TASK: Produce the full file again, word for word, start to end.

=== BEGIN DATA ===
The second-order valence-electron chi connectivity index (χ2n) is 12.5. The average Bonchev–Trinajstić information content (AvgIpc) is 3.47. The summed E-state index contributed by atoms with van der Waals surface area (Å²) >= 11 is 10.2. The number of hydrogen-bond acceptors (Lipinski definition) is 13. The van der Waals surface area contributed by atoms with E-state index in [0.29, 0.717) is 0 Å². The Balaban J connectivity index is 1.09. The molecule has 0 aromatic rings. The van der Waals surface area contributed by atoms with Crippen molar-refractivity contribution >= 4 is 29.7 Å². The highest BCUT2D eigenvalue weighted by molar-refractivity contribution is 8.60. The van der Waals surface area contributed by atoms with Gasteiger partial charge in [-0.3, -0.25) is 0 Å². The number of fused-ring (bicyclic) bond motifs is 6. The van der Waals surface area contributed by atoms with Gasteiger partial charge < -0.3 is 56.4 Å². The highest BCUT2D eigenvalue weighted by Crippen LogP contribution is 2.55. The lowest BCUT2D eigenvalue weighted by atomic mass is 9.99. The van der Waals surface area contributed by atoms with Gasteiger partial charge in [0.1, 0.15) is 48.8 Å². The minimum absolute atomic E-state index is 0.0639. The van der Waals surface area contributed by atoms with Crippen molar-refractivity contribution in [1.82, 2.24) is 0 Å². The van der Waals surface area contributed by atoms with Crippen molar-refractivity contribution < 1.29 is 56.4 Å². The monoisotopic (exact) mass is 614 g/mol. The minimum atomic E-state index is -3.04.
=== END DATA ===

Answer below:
The second-order valence-electron chi connectivity index (χ2n) is 12.5. The average Bonchev–Trinajstić information content (AvgIpc) is 3.47. The summed E-state index contributed by atoms with van der Waals surface area (Å²) >= 11 is 10.2. The number of hydrogen-bond acceptors (Lipinski definition) is 13. The van der Waals surface area contributed by atoms with E-state index in [0.29, 0.717) is 0 Å². The Balaban J connectivity index is 1.09. The molecule has 0 aromatic rings. The van der Waals surface area contributed by atoms with Crippen molar-refractivity contribution >= 4 is 29.7 Å². The highest BCUT2D eigenvalue weighted by molar-refractivity contribution is 8.60. The van der Waals surface area contributed by atoms with Gasteiger partial charge in [-0.3, -0.25) is 0 Å². The number of fused-ring (bicyclic) bond motifs is 6. The van der Waals surface area contributed by atoms with Gasteiger partial charge < -0.3 is 56.4 Å². The highest BCUT2D eigenvalue weighted by Crippen LogP contribution is 2.55. The lowest BCUT2D eigenvalue weighted by atomic mass is 9.99. The van der Waals surface area contributed by atoms with Gasteiger partial charge in [0.1, 0.15) is 48.8 Å². The minimum absolute atomic E-state index is 0.0639. The van der Waals surface area contributed by atoms with Crippen molar-refractivity contribution in [1.82, 2.24) is 0 Å². The van der Waals surface area contributed by atoms with Crippen molar-refractivity contribution < 1.29 is 56.4 Å². The monoisotopic (exact) mass is 614 g/mol. The minimum atomic E-state index is -3.04.